His leadership helped bring down the Soviet Union. He forgave the man who tried to kill him. He traveled the world and wrote 14 encyclicals. Throughout his 27-year papacy, St. John Paul II inspired millions.
On Oct. 22, Catholics around the world celebrated the influential late pope’s feast day for the first time ever. Bishop Thomas J. Olmsted of the Diocese of Phoenix presided at a noon Mass at St. Mary’s Basilica in honor of St. John Paul II who visited the downtown church in 1987. Just inside the doors, members of the congregation took turns kneeling in the spot where St. John Paul II once prayed.
Bishop Olmsted recalled being in St. Peter’s Square the day Cardinal Karol Wojtyla was elected pope. He said the news media was there in force and many were showing photos of the man they thought would be elected to the papacy.
“All the pundits had overlooked this man…none of them had his picture,” Bishop Olmsted said, “but God’s ways are not our ways — they are far better than our ways.”
He also recalled the late pope’s words about Divine Providence.
“John Paul II liked to say there is no such thing as coincidence. We might not understand … but we can be sure that all things are unfolding under His providential hand,” Bishop Olmsted said.
Karol Wojtyla did not hear the call to the priesthood early in life, but discovered his vocation later on, Bishop Olmsted said. As a young man, he became involved in the underground theater in Poland during the time of the brutal Nazi occupation.
Read Bishop Olmsted’s homily: Gift and Mystery
“It was the mystery of evil that helped Karol discover the greater mystery of God’s love,” Bishop Olmsted said. “The love of God breaks through in the most unexpected ways precisely when evil seems to triumph or sorrow breaks the heart.”
St. John Paul II, who held the first World Youth Day in 1986, touched the lives of countless individuals who today serve the Church today as married couples, priests and religious sisters. Many members of the “JP2 generation,” as it has been dubbed, were present at the Oct. 22 Mass. Katrina Zeno, coordinator of the John Paul II Resource Center for the Diocese of Phoenix, was one of them. To pray in the church where St. John Paul II once prayed and to hear a homily given by Bishop Olmsted, who worked for the saint for years was exhilarating, she said.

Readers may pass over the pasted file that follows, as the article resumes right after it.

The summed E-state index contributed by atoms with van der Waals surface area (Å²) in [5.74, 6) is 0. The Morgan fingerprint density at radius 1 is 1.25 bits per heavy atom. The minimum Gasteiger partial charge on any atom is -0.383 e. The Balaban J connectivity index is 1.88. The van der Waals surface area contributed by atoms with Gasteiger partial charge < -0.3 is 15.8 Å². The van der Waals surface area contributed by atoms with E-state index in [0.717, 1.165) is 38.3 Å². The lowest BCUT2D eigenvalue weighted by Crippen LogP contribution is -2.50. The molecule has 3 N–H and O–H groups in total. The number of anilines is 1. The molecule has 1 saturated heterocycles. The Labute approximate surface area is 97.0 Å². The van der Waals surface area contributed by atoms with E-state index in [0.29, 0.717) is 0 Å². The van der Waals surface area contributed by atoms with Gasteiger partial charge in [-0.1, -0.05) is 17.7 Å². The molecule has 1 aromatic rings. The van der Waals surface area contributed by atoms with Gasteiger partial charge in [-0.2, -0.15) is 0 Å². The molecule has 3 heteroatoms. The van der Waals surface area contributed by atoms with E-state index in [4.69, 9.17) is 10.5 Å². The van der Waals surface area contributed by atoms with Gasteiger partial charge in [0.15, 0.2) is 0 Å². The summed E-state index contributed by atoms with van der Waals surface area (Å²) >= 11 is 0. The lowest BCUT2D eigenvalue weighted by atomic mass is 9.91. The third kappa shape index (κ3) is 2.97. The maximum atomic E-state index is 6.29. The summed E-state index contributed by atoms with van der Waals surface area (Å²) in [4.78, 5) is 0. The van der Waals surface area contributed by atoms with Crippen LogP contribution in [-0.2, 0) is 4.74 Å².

“Bishop Olmsted said it well, that St. John Paul II titled his own reflection on his life ‘Gift and Mystery.’ We forget a gift is often surprising and unexpected,” Zeno said. “In a time when human resources cannot bring about a change, that is often when our hearts and eyes are open to receiving God’s action in new way.”
Lisa McDaniel, a physician’s assistant at Morning Star Obstetrics and Gynecology, said that besides her parents, St. John Paul II has been the greatest human influence on her life.
“His writings on the Theology of the Body transformed the way I look at every single person I encounter — strangers, patients, family and myself,” McDaniel said. “It’s helped me to see that my body and my life are gifts.”